Anecdotes sentence example

anecdotes
  • At the same time he reproduces their scandalous anecdotes in a quite uncritical spirit, and accepts unquestioningly the 4th-century tradition.
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  • The biographical anecdotes relating to him during the next few years are obscure and mostly apocryphal.
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  • He figures in two anecdotes as the religious adviser of the king and queen, i.e.
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  • The anecdotes believed and circulated by the royalists that Cromwell died in all the agonies of remorse and fear are entirely false.
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  • In the absence of positive information the 4th-century writers (on whom Plutarch and Nepos mainly rely) seized upon his surname of "Just," and wove round it a number of anecdotes more picturesque than historical.
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  • Nearly all the anecdotes related of him by Helbig, in the biography contributed by him to the journal Minerva (1797-1800), and freely utilized by later biographers, are absolutely worthless.
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  • A further appendix consisted of Anecdotes, Letters and Rescripts of the emperor Hadrian; fables of Aesop; extracts from Hyginus; a history of the Trojan War, abridged from the Iliad; and a legal fragment, Hepi iXethEpci €wv (De manumissionibus).
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  • When research in oceanography began, the conditions of the sea were of necessity observed only from the coast and from islands, the information derived from mariners as to the condition of parts of the sea far from land being for the most part mere anecdotes bearing on the marvellous or the frightful.
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  • Numerous anecdotes and witticisms attributed to her will be found in Athenaeus.
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  • In the retirement of Brantwood he began his last work, Praeterita, a desultory autobiography with personal anecdotes and reminiscences.
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  • Many anecdotes, amusing rather than instructive, are related of him, which have been handed down by Diogenes Laertius and other writers.
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  • These anecdotes may or may not be historically accurate.
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  • It may even be suspected that anecdotes in praise of Peisistratus and Hipparchus were a delicate form of flattery addressed to the reigning Ptolemy.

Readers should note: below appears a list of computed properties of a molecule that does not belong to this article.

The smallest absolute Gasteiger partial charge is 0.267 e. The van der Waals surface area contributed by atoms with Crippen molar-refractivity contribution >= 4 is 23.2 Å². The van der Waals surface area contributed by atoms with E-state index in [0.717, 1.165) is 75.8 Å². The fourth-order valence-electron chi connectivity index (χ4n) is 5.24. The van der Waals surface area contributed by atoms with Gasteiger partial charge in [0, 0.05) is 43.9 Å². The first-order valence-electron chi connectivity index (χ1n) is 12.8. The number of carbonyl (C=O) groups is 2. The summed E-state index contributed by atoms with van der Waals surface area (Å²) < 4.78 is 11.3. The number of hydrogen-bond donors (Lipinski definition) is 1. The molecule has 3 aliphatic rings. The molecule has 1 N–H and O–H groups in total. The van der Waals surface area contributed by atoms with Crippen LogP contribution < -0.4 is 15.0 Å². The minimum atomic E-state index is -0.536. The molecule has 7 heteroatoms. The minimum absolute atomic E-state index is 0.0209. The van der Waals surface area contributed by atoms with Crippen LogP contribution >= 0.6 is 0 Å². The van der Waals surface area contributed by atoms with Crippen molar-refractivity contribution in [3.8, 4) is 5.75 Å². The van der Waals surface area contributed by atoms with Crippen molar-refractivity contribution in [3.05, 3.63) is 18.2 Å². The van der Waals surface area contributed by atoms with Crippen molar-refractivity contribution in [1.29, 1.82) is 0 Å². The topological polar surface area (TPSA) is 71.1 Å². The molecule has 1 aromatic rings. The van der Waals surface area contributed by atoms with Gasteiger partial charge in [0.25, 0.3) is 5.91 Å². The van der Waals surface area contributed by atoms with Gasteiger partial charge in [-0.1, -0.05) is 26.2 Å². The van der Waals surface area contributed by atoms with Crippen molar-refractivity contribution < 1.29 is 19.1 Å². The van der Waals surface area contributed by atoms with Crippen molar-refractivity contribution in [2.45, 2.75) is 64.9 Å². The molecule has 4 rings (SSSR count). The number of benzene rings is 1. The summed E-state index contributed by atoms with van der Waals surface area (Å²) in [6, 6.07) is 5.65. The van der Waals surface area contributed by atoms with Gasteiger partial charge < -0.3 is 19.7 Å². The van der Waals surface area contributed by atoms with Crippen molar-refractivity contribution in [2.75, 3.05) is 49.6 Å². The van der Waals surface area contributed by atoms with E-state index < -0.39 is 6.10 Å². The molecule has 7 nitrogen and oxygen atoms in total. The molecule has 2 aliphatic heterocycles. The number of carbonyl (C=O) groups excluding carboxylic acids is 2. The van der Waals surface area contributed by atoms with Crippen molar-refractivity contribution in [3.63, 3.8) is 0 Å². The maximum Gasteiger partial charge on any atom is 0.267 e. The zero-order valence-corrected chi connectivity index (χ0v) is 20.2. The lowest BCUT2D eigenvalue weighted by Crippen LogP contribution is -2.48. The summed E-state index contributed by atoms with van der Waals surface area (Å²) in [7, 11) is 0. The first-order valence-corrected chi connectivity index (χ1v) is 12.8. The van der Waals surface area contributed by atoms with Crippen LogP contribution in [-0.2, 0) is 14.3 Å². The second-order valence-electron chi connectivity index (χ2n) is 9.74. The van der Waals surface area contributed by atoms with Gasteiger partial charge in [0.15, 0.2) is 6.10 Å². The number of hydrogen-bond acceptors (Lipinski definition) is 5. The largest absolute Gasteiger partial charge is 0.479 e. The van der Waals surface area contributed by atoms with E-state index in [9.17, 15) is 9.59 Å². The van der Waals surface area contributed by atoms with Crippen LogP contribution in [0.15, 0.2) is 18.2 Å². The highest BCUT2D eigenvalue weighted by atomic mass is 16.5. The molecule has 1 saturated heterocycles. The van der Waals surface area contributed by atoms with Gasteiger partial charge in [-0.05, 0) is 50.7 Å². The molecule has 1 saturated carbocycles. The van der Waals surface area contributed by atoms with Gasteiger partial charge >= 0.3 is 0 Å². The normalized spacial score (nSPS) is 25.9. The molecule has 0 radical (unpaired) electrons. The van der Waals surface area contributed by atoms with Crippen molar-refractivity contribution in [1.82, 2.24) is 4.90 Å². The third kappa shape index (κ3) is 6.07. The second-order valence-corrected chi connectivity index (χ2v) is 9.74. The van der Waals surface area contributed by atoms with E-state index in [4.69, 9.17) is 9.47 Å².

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  • Some anecdotes of the king's "justice," his favourite and distinguishing attribute during the sixteen years which intervened between the two crusades, are given; then comes the story of Joinville's own refusal to join the second expedition, a refusal which bluntly alleged the harm done by the king's men who stayed at home to the vassals of those who went abroad as the reason of Joinville's resolution to remain behind.
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  • Relating anecdotes with appreciative humour and fascinating dramatic skill, lie used them freely and effectively in conversation and argument.
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  • The former he imitates in the maxims (-yv14at) he throws in and the speeches which he puts into the mouth of the chief actors; the latter in his frequent geographical digressions, in the personal anecdotes, in the tendency to collect and attach some credence to marvellous tales.
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  • These- L'Histoire du stathouderat (The Hague, 1748), L'Histoire du parlement d'Angleterre (London, 1748), Anecdotes historiques (Amsterdam, 3 vols., 1 753) - gained for him access to the salons of Mme.
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  • Many of the alterations are found in the legendary anecdotes of the Jewish Haggada and the New Testament Testaments.
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  • Our sources fail us, and we are at the mercy of doubtful rumours and more or less unreliable anecdotes.
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  • His best work, the Valesiana (1694), was inspired by filial affection; in it he collected a number of historical and critical observations, anecdotes and Latin poems of his father.
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  • We can distinguish portions of an historical narrative which speaks of Elisha in connexion with events of public interest, without making him the central figure, and a series of anecdotes of properly biographical character..
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  • Of this period we have only a few fragmentary anecdotes and a stray reference or two.
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  • Again, comparing the " epigrams " with the legends and anecdotes told in the Lives of Homer, we can hardly doubt that they were the chief source from which these Lives were derived.
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  • He died in London, at the house of his son-in-law, on the 22nd of August 1752, leaving a memoir (3 vols., 1749-1750) which deserves more attention than it has received, both for its characteristic individuality and as a storehouse of curious anecdotes and illustrations of the religious and moral tendencies of the age.